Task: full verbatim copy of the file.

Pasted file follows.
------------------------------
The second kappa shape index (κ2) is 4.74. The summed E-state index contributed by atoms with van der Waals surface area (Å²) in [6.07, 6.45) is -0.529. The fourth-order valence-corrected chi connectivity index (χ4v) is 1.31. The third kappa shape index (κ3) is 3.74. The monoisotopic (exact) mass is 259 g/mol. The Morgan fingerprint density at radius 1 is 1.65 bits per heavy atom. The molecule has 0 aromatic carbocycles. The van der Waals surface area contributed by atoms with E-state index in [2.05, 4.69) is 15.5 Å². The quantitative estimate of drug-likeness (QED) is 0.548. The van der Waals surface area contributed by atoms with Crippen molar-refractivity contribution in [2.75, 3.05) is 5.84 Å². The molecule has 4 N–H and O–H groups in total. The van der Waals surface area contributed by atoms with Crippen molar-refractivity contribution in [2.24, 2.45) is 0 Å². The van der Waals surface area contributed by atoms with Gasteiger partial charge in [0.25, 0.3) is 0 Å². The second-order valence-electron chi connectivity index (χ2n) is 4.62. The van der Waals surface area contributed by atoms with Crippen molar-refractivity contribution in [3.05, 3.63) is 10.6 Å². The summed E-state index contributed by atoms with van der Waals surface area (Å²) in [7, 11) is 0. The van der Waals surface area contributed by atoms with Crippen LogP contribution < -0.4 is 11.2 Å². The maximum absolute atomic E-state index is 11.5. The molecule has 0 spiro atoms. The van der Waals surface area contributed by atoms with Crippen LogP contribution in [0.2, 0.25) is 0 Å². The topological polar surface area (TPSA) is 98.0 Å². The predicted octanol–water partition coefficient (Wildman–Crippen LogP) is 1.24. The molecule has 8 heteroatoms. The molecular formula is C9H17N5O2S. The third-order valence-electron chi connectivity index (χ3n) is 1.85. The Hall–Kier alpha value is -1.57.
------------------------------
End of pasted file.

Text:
The second kappa shape index (κ2) is 4.74. The summed E-state index contributed by atoms with van der Waals surface area (Å²) in [6.07, 6.45) is -0.529. The fourth-order valence-corrected chi connectivity index (χ4v) is 1.31. The third kappa shape index (κ3) is 3.74. The monoisotopic (exact) mass is 259 g/mol. The Morgan fingerprint density at radius 1 is 1.65 bits per heavy atom. The molecule has 0 aromatic carbocycles. The van der Waals surface area contributed by atoms with E-state index in [2.05, 4.69) is 15.5 Å². The quantitative estimate of drug-likeness (QED) is 0.548. The van der Waals surface area contributed by atoms with Crippen molar-refractivity contribution in [2.75, 3.05) is 5.84 Å². The molecule has 4 N–H and O–H groups in total. The van der Waals surface area contributed by atoms with Crippen molar-refractivity contribution in [2.24, 2.45) is 0 Å². The van der Waals surface area contributed by atoms with Gasteiger partial charge in [0.25, 0.3) is 0 Å². The second-order valence-electron chi connectivity index (χ2n) is 4.62. The van der Waals surface area contributed by atoms with Crippen molar-refractivity contribution in [3.05, 3.63) is 10.6 Å². The summed E-state index contributed by atoms with van der Waals surface area (Å²) in [7, 11) is 0. The van der Waals surface area contributed by atoms with Crippen LogP contribution < -0.4 is 11.2 Å². The maximum absolute atomic E-state index is 11.5. The molecule has 0 spiro atoms. The van der Waals surface area contributed by atoms with Crippen LogP contribution in [0.2, 0.25) is 0 Å². The topological polar surface area (TPSA) is 98.0 Å². The predicted octanol–water partition coefficient (Wildman–Crippen LogP) is 1.24. The molecule has 8 heteroatoms. The molecular formula is C9H17N5O2S. The third-order valence-electron chi connectivity index (χ3n) is 1.85. The Hall–Kier alpha value is -1.57.